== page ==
No progress during NBA labor talks
NEW YORK -- No progress was made in NBA labor talks Friday, unless progress can be measured by the absence of angry rhetoric or the unveiling of a fashion statement.
Owners and players met for about four hours Friday with just six days remaining until the expiration of the current collective bargaining agreement, and they agreed to meet again next Wednesday or Thursday after the owners hold a meeting in Dallas on Tuesday.
But neither side made a proposal after each made one in the previous meeting, and the sides remained several billion dollars apart with the possibility of a lockout growing stronger by the day.
About 50 players attended the meeting dressed in matching dark gray T-shirts with the word "STAND" written on the front in block letters, perhaps sending a signal that the union is taking a harder stance after its recent $500 million giveback was dismissed by commissioner David Stern as "modest."
We don't view the process as over in any way, so I wouldn't say the talks are off just because there wasn't a lot of movement in terms of economic numbers being given back and forth. It doesn't mean that we're not still negotiating. It's not about meeting every day just for the sake of meeting.” -- NBPA president Derek Fisher
"They didn't break off. We don't view the process as over in any way, so I wouldn't say the talks are off just because there wasn't a lot of movement in terms of economic numbers being given back and forth. It doesn't mean that we're not still negotiating," union president Derek Fisher said. "It's not about meeting every day just for the sake of meeting."
Stern made it a point not to comment on any aspect of the substance of Friday's meeting, intimating that both sides needed to amp down the tone of their public comments following two days of jabbing and jousting by the union in the wake of Tuesday's contentious bargaining session.
"Rhetoric is not helpful, it is incendiary. We are not interested in incendiary rhetoric on either side," Stern said. "This is a negotiation that is going to yield its end point, and I think the one thing that's clear if that both sides have an enormous amount to gain from making a deal, and both sides have an enormous amount to lose by not making a deal."
At Tuesday's meeting, the union proposed a five-year deal in which the players would receive $100 million less per season in salaries, and the owners countered with a proposed 10-year deal that would set a target of $2 billion in player salaries each season -- a reduction from the $2.17 billion the players earned in the 2010-11 season.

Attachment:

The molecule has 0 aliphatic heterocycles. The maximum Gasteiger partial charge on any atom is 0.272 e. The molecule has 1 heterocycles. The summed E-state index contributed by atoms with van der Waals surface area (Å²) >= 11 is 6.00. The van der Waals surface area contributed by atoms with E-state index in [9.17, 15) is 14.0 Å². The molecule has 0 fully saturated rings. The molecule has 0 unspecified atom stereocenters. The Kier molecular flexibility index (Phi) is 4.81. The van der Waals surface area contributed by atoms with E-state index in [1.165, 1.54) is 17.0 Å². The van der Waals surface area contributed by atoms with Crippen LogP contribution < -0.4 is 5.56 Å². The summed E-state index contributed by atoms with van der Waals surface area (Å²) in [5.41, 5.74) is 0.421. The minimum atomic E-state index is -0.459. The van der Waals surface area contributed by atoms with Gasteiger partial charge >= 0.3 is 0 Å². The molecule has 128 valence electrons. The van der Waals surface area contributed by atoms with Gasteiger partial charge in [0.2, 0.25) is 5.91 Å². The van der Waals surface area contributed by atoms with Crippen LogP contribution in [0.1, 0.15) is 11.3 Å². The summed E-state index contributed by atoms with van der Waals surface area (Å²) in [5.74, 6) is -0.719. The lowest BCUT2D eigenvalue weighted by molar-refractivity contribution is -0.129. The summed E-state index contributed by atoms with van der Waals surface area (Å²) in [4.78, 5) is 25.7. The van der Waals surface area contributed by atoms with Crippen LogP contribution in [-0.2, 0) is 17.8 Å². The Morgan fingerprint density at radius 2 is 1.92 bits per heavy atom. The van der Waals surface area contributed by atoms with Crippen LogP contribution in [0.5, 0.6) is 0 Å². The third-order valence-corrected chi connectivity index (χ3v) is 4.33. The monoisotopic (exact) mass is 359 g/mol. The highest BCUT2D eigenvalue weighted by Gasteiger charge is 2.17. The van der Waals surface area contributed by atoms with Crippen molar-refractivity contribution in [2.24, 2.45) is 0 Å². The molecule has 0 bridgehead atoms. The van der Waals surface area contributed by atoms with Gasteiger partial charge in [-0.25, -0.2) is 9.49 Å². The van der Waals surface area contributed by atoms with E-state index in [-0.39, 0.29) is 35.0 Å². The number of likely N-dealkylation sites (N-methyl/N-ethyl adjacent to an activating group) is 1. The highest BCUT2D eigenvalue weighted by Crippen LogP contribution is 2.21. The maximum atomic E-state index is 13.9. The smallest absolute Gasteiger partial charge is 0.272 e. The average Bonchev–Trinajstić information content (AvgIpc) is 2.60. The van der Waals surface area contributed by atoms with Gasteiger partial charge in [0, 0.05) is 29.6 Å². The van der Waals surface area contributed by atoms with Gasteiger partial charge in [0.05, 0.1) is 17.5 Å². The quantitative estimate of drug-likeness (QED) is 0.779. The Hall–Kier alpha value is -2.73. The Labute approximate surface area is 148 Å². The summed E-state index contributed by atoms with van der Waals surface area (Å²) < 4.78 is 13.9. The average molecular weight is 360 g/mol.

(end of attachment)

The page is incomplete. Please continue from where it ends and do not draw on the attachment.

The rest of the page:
Stern and deputy commissioner Adam Silver were asked several questions about what kind of a revenue sharing plan the owners are discussing, and they said it was a question that was difficult to answer without knowing what the end result of the labor talks will be.
"We can't make the final sort of push on revenue sharing until we know what the yield or not of the labor deal is," Stern said.
Among the players who do not usually take part in negotiations, but who were in attendance Friday were Paul Pierce and Kevin Garnett of the Boston Celtics, Jason Terry of the Dallas Mavericks, Andre Iguodala of Philadelphia, Luke Walton of the Los Angeles Lakers and Josh Childress of the Phoenix Suns.
"They were nicely done," Stern said of the players' matching T-shirts. "And by the way, I would add this: It was great to have so many players in the room. I think sometimes by not being part of the dialogue, by not hearing the expression of the other side's point of views, by not observing and engaging in the give-and-take, you lose something. So we were hoping that more players would come, and we were actually cheered by the fact that they were there, and some of the new players did make themselves heard."
Stern did not rule out the possibility of further dialogue over the weekend, though he said it was the players, not the owners, who had requested that formal bargaining talks resume in the middle of next week.
That would leave only 24-48 hours before the expiration of the labor agreement, although the sides could mutually agree to stop the clock and continue talking if they felt enough progress is being made and a deal is within reach.
"The 30th (of June) can be just another day," union director Billy Hunter said. "They are the ones that will determine if it carries more significance than it really should. What happens on the 30th is that the collective bargaining agreement expires. It doesn't mean that it has to be the end of negotiations. It doesn't mean it has to be a lockout. The ball is in their court. They will decide how we'll treat it."
Senior writer Chris Sheridan covers the NBA for ESPN.com.
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